If you’re in the market to acquire a C corporation, beware. There’s much you need to know about the tax ramifications of this type of transaction. Here are some of the key concepts to keep in mind.
What You Need to Know
Owners of a C corporation that holds real estate or other appreciated business assets may prefer to sell the corporation’s stock rather than incur the double taxation that would be imposed if the appreciated assets were sold and the proceeds were distributed to the stockholders. To facilitate a quick transaction, the owners might, therefore, offer a reduced price if you take on their corporate structure.
Potential purchasers, however, need to look beyond the price. They should carefully consider certain tax issues that wouldn’t ordinarily arise in a traditional real estate acquisition.
For instance, as mentioned, double taxation is one of the primary disadvantages of a C corporation. That is, the corporation’s profits are first taxed at the corporate level. Then, if the corporation pays out some of its profits as dividends, the dividend recipients are also taxed. On the flip side, ongoing tax losses — which are common with real estate activities — can’t be used to offset a shareholder’s other income because the losses are inside the corporation.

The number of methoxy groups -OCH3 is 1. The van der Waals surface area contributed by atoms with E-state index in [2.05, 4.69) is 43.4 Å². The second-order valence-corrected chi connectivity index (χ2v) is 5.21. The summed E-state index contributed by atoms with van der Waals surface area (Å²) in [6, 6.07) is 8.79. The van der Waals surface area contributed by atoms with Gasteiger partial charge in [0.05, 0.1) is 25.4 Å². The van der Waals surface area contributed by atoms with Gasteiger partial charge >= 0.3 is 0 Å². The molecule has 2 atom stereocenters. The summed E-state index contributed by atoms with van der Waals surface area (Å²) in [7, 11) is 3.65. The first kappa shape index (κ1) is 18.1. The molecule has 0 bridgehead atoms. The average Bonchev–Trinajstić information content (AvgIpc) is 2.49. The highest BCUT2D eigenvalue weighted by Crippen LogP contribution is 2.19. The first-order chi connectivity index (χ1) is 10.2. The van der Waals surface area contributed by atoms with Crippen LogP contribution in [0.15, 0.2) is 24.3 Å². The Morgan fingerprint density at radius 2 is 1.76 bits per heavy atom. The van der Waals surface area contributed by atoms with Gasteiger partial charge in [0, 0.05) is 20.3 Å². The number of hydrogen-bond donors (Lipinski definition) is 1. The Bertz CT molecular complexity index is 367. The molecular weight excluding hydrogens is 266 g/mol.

It usually isn’t advantageous to convert a C corporation to S corporation status, because of the taxes owners would face on built-in gains. Converting to a limited liability company could also have substantial negative tax consequences, because it would be treated as a liquidation.
How Basis Fits In
When you buy C corporation stock, the corporation’s tax basis in its assets isn’t impacted, as it would be if you had purchased the assets. While you, as the new owner, have tax basis in your stock equal to your purchase price, the depreciable assets inside the corporation simply continue to be depreciated as they were depreciated before.
We Can Help
If you’re considering a C corporation acquisition, be sure to work with your tax advisor. He or she can guide you through the process to help you avoid unpleasant surprises and plan so that your acquisition benefits from available tax advantages.